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The release of iOS 11 is here!  We previewed the security enhancements and new mobile application features of iOS 11 and found three security impacts we think are important for security teams to consider. These include:

  1. More granular security for sharing of location information (but a lack of granular security on other sensor data)
  2. Apple’s new SMS-based Business Chat and fraud detection capabilities
  3. New core ML capability that provides a machine learning service for apps

We discuss each of these in more detail below and, as an added bonus, we have updated our analysis of apps that meet Apple’s App Transport Security (ATS) requirement announced in 2016.

Security granularity – Location Privacy

With iOS11, Apple has introduced a new Location Services setting, which allows users to restrict an app’s access to location data when the app is not in use. This refinement seems to be Apple’s late response to the Nov 2016 news that Uber violated users’ privacy by accessing users’ locations even after the app was closed. Apple’s deployment of this capability helps protect individual users’ privacy and potentially sensitive enterprise data by allowing the user or admin to control when location data is available to apps. As of this posting, Google has not implemented this capability.

From a bigger picture perspective, however, location is just one type of data that can violate user privacy if accessed by an app running in the background. Access to the camera and microphone from the background is another enterprise threat, which can significantly violate user privacy, and cause enterprise data leakage. These are behaviors exhibited by commercial spyware which targets enterprise executives.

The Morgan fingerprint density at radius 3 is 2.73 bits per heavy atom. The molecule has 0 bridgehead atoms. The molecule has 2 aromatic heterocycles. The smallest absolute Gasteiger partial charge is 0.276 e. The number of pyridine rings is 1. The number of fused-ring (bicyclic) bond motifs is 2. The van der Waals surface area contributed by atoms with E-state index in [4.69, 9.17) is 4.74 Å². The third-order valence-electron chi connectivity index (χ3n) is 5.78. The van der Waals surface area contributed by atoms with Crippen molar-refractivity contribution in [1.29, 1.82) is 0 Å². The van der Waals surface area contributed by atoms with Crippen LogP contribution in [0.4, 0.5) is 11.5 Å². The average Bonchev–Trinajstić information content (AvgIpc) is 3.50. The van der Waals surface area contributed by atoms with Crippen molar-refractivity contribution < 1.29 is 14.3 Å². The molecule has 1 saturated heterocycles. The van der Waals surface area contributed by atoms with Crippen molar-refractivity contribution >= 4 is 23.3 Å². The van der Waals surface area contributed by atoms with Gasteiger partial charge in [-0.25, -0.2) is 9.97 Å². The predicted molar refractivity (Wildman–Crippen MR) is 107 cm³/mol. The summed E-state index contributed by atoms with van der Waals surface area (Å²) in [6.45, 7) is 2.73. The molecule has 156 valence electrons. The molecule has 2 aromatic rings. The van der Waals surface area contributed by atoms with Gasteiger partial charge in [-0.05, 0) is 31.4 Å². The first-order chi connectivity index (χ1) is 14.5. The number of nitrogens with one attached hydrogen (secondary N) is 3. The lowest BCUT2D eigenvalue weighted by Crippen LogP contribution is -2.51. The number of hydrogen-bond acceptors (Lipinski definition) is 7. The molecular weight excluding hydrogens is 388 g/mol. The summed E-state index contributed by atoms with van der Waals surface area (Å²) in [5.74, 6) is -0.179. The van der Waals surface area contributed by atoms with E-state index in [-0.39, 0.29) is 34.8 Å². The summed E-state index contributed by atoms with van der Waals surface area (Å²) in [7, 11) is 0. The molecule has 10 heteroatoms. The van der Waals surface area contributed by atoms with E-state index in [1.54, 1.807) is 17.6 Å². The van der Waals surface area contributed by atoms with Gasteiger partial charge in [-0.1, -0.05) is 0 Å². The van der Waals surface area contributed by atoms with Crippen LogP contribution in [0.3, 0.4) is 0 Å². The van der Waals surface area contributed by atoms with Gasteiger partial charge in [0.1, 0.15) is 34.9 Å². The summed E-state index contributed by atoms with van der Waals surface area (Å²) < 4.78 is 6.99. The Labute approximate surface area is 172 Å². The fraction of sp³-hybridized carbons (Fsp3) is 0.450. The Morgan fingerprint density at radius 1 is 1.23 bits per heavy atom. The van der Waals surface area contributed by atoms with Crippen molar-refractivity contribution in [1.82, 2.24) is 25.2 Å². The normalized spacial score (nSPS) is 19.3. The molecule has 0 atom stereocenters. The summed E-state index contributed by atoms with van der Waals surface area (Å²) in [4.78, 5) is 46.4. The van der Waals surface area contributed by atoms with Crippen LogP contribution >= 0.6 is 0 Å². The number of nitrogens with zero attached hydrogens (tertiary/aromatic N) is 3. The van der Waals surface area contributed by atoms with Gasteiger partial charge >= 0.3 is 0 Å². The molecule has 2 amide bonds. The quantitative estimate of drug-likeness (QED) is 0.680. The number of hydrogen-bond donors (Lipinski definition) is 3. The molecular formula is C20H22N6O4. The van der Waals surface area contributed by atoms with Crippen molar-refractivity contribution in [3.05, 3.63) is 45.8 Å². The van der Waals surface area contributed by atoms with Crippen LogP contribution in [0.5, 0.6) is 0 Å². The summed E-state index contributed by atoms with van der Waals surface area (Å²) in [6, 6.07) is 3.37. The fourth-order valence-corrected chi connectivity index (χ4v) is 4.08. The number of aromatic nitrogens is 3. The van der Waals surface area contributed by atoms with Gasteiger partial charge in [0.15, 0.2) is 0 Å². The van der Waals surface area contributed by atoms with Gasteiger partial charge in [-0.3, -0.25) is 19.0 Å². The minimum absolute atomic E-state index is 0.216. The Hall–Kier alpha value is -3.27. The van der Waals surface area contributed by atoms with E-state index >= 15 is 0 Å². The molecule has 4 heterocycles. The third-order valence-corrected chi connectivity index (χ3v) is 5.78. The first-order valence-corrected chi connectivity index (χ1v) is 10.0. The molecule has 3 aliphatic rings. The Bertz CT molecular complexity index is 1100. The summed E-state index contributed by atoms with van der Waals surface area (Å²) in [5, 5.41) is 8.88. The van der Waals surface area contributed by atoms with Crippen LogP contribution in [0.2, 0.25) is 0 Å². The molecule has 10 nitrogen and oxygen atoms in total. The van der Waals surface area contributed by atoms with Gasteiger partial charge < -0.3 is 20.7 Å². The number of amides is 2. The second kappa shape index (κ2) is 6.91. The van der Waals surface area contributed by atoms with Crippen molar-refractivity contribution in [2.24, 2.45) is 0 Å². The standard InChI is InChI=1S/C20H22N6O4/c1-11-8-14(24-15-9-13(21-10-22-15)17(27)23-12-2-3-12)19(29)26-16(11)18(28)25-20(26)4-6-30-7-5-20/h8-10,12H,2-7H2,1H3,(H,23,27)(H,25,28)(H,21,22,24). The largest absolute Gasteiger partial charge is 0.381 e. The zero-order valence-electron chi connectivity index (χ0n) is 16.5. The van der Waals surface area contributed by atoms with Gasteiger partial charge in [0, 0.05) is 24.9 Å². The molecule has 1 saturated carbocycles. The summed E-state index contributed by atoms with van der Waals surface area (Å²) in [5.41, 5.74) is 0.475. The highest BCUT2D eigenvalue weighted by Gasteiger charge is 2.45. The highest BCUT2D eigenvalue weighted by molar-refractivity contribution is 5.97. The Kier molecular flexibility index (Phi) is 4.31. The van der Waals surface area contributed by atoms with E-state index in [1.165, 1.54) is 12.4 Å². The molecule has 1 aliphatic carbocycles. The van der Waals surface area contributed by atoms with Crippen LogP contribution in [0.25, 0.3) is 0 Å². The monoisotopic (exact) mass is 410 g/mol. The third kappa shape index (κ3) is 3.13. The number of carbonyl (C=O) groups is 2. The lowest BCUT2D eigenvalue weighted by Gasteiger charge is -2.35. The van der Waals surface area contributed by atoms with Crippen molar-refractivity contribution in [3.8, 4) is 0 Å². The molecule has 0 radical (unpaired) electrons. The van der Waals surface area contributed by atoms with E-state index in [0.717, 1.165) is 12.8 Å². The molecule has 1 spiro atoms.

According to our analysis, out of the top 100 apps we find in enterprise environments, 16% of them send location data back to a server, while 42% access the microphone and 81% access camera. The Apple MDM provides enterprise customers with the ability to disable the camera on managed devices, but the control is applied at the device level and would Impact other legitimate uses of the camera. Users will push back against security measures that disable the camera, microphone and other sensors at the device level. As with Location Privacy, more granular security applied at the application level is required to protect data without restricting legitimate use of the camera, GPS, microphone and other sensors.

With the Apple MDM, customers can also blacklist and remediate the use of unapproved apps among their employees without affecting the functionality of other apps.

In a future security update, we would like to see Apple update permission options that allow users and enterprises to restrict background access to each sensor’s data.

Pros and Cons of SMS Fraud Detection